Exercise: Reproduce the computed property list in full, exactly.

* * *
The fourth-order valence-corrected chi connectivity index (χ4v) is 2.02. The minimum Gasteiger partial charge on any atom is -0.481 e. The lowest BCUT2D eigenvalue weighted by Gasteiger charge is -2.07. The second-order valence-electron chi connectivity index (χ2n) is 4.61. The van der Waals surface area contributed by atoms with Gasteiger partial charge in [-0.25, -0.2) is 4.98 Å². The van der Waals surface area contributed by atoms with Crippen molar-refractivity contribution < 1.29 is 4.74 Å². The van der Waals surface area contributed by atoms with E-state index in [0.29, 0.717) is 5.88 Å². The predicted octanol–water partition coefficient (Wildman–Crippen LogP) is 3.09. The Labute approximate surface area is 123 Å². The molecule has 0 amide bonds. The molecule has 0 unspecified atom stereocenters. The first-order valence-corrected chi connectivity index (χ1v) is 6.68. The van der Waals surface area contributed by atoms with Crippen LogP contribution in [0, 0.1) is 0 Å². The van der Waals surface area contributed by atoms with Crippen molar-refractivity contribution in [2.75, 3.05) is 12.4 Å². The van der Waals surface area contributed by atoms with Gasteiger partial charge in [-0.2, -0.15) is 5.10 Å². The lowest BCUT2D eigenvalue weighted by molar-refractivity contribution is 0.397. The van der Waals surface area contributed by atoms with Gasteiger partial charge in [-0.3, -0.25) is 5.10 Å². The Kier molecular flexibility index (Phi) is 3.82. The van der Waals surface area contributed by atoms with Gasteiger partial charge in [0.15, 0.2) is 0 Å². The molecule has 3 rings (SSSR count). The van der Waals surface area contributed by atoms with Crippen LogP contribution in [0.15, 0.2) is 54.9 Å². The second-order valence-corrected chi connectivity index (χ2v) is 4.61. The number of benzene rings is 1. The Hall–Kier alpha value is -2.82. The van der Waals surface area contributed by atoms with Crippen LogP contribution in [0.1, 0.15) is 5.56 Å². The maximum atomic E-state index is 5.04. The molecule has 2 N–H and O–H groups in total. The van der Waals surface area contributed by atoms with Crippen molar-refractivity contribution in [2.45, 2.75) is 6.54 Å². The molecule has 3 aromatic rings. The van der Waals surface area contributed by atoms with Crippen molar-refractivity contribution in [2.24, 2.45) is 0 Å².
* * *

The fourth-order valence-corrected chi connectivity index (χ4v) is 2.02. The minimum Gasteiger partial charge on any atom is -0.481 e. The lowest BCUT2D eigenvalue weighted by Gasteiger charge is -2.07. The second-order valence-electron chi connectivity index (χ2n) is 4.61. The van der Waals surface area contributed by atoms with Gasteiger partial charge in [-0.25, -0.2) is 4.98 Å². The van der Waals surface area contributed by atoms with Crippen molar-refractivity contribution < 1.29 is 4.74 Å². The van der Waals surface area contributed by atoms with E-state index in [0.29, 0.717) is 5.88 Å². The predicted octanol–water partition coefficient (Wildman–Crippen LogP) is 3.09. The Labute approximate surface area is 123 Å². The molecule has 0 amide bonds. The molecule has 0 unspecified atom stereocenters. The first-order valence-corrected chi connectivity index (χ1v) is 6.68. The van der Waals surface area contributed by atoms with Crippen LogP contribution in [0, 0.1) is 0 Å². The van der Waals surface area contributed by atoms with Crippen molar-refractivity contribution in [2.75, 3.05) is 12.4 Å². The van der Waals surface area contributed by atoms with Gasteiger partial charge in [-0.2, -0.15) is 5.10 Å². The lowest BCUT2D eigenvalue weighted by molar-refractivity contribution is 0.397. The van der Waals surface area contributed by atoms with Gasteiger partial charge in [-0.3, -0.25) is 5.10 Å². The Kier molecular flexibility index (Phi) is 3.82. The van der Waals surface area contributed by atoms with Gasteiger partial charge in [0.15, 0.2) is 0 Å². The molecule has 3 rings (SSSR count). The van der Waals surface area contributed by atoms with Crippen LogP contribution in [0.15, 0.2) is 54.9 Å². The second-order valence-corrected chi connectivity index (χ2v) is 4.61. The number of benzene rings is 1. The Hall–Kier alpha value is -2.82. The van der Waals surface area contributed by atoms with Crippen LogP contribution in [0.1, 0.15) is 5.56 Å². The maximum atomic E-state index is 5.04. The molecule has 2 N–H and O–H groups in total. The van der Waals surface area contributed by atoms with Crippen molar-refractivity contribution in [2.45, 2.75) is 6.54 Å². The molecule has 3 aromatic rings. The van der Waals surface area contributed by atoms with Crippen molar-refractivity contribution in [2.24, 2.45) is 0 Å².